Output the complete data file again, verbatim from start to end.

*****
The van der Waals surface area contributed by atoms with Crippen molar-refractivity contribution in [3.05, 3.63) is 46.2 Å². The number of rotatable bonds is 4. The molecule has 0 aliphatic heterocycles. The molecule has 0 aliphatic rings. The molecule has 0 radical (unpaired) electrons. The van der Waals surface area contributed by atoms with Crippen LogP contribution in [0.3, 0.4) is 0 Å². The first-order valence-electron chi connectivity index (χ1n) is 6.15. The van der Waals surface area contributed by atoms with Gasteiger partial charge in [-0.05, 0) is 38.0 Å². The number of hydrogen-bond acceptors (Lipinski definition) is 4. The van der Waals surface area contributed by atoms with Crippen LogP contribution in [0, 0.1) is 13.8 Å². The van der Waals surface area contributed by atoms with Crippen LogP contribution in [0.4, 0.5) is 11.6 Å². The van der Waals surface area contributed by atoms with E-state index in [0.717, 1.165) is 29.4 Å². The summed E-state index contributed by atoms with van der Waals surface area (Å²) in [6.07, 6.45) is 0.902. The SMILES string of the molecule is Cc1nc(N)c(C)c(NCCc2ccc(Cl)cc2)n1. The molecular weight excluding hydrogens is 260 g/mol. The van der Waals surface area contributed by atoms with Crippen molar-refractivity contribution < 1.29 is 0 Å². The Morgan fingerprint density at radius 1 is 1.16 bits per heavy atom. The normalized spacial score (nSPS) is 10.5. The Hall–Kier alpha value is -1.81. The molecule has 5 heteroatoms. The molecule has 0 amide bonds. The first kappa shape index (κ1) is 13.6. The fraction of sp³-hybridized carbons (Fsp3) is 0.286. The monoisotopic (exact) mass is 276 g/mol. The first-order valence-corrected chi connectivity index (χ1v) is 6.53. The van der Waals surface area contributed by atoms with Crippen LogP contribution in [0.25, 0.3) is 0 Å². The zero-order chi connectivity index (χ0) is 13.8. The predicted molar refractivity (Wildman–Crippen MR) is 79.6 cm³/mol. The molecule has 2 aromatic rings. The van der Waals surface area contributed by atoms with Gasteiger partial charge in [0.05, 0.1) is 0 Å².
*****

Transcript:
The van der Waals surface area contributed by atoms with Crippen molar-refractivity contribution in [3.05, 3.63) is 46.2 Å². The number of rotatable bonds is 4. The molecule has 0 aliphatic heterocycles. The molecule has 0 aliphatic rings. The molecule has 0 radical (unpaired) electrons. The van der Waals surface area contributed by atoms with Crippen LogP contribution in [0.3, 0.4) is 0 Å². The first-order valence-electron chi connectivity index (χ1n) is 6.15. The van der Waals surface area contributed by atoms with Gasteiger partial charge in [-0.05, 0) is 38.0 Å². The number of hydrogen-bond acceptors (Lipinski definition) is 4. The van der Waals surface area contributed by atoms with Crippen LogP contribution in [0, 0.1) is 13.8 Å². The van der Waals surface area contributed by atoms with Crippen LogP contribution in [0.4, 0.5) is 11.6 Å². The van der Waals surface area contributed by atoms with E-state index in [0.717, 1.165) is 29.4 Å². The summed E-state index contributed by atoms with van der Waals surface area (Å²) in [6.07, 6.45) is 0.902. The SMILES string of the molecule is Cc1nc(N)c(C)c(NCCc2ccc(Cl)cc2)n1. The molecular weight excluding hydrogens is 260 g/mol. The van der Waals surface area contributed by atoms with Crippen molar-refractivity contribution < 1.29 is 0 Å². The Morgan fingerprint density at radius 1 is 1.16 bits per heavy atom. The normalized spacial score (nSPS) is 10.5. The Hall–Kier alpha value is -1.81. The molecule has 5 heteroatoms. The molecule has 0 amide bonds. The first kappa shape index (κ1) is 13.6. The fraction of sp³-hybridized carbons (Fsp3) is 0.286. The monoisotopic (exact) mass is 276 g/mol. The first-order valence-corrected chi connectivity index (χ1v) is 6.53. The van der Waals surface area contributed by atoms with Crippen LogP contribution in [0.25, 0.3) is 0 Å². The zero-order chi connectivity index (χ0) is 13.8. The predicted molar refractivity (Wildman–Crippen MR) is 79.6 cm³/mol. The molecule has 2 aromatic rings. The van der Waals surface area contributed by atoms with Gasteiger partial charge in [0.05, 0.1) is 0 Å².